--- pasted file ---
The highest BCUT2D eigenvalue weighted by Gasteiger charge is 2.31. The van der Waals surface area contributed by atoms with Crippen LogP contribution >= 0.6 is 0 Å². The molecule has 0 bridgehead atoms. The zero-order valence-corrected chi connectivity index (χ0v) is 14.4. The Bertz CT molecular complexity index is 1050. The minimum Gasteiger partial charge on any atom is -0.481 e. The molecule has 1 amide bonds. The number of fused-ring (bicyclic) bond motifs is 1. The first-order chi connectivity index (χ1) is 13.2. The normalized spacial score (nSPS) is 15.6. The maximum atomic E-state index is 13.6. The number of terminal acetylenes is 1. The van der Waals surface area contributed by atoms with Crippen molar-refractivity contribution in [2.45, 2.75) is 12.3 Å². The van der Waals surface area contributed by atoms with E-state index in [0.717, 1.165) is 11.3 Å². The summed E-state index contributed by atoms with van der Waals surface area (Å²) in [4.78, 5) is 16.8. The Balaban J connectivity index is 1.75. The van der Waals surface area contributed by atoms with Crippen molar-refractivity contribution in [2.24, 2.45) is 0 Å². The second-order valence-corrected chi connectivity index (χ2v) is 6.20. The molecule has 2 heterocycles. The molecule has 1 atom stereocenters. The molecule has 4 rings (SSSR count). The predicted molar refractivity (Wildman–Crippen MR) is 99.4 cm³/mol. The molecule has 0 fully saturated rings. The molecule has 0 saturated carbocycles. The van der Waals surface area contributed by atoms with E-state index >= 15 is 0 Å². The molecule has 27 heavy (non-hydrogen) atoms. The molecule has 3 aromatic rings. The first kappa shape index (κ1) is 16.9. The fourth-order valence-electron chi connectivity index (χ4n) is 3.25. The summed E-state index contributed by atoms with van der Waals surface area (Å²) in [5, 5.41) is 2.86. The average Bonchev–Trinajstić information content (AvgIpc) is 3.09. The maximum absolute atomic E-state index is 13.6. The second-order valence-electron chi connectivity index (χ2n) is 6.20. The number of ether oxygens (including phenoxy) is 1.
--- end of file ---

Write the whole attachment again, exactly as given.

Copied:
The highest BCUT2D eigenvalue weighted by Gasteiger charge is 2.31. The van der Waals surface area contributed by atoms with Crippen LogP contribution >= 0.6 is 0 Å². The molecule has 0 bridgehead atoms. The zero-order valence-corrected chi connectivity index (χ0v) is 14.4. The Bertz CT molecular complexity index is 1050. The minimum Gasteiger partial charge on any atom is -0.481 e. The molecule has 1 amide bonds. The number of fused-ring (bicyclic) bond motifs is 1. The first-order chi connectivity index (χ1) is 13.2. The normalized spacial score (nSPS) is 15.6. The maximum atomic E-state index is 13.6. The number of terminal acetylenes is 1. The van der Waals surface area contributed by atoms with Crippen molar-refractivity contribution in [2.45, 2.75) is 12.3 Å². The van der Waals surface area contributed by atoms with E-state index in [0.717, 1.165) is 11.3 Å². The summed E-state index contributed by atoms with van der Waals surface area (Å²) in [4.78, 5) is 16.8. The Balaban J connectivity index is 1.75. The van der Waals surface area contributed by atoms with Crippen molar-refractivity contribution in [2.24, 2.45) is 0 Å². The second-order valence-corrected chi connectivity index (χ2v) is 6.20. The molecule has 2 heterocycles. The molecule has 1 atom stereocenters. The molecule has 4 rings (SSSR count). The predicted molar refractivity (Wildman–Crippen MR) is 99.4 cm³/mol. The molecule has 0 fully saturated rings. The molecule has 0 saturated carbocycles. The van der Waals surface area contributed by atoms with E-state index >= 15 is 0 Å². The molecule has 27 heavy (non-hydrogen) atoms. The molecule has 3 aromatic rings. The first kappa shape index (κ1) is 16.9. The fourth-order valence-electron chi connectivity index (χ4n) is 3.25. The summed E-state index contributed by atoms with van der Waals surface area (Å²) in [5, 5.41) is 2.86. The average Bonchev–Trinajstić information content (AvgIpc) is 3.09. The maximum absolute atomic E-state index is 13.6. The second-order valence-electron chi connectivity index (χ2n) is 6.20. The number of ether oxygens (including phenoxy) is 1.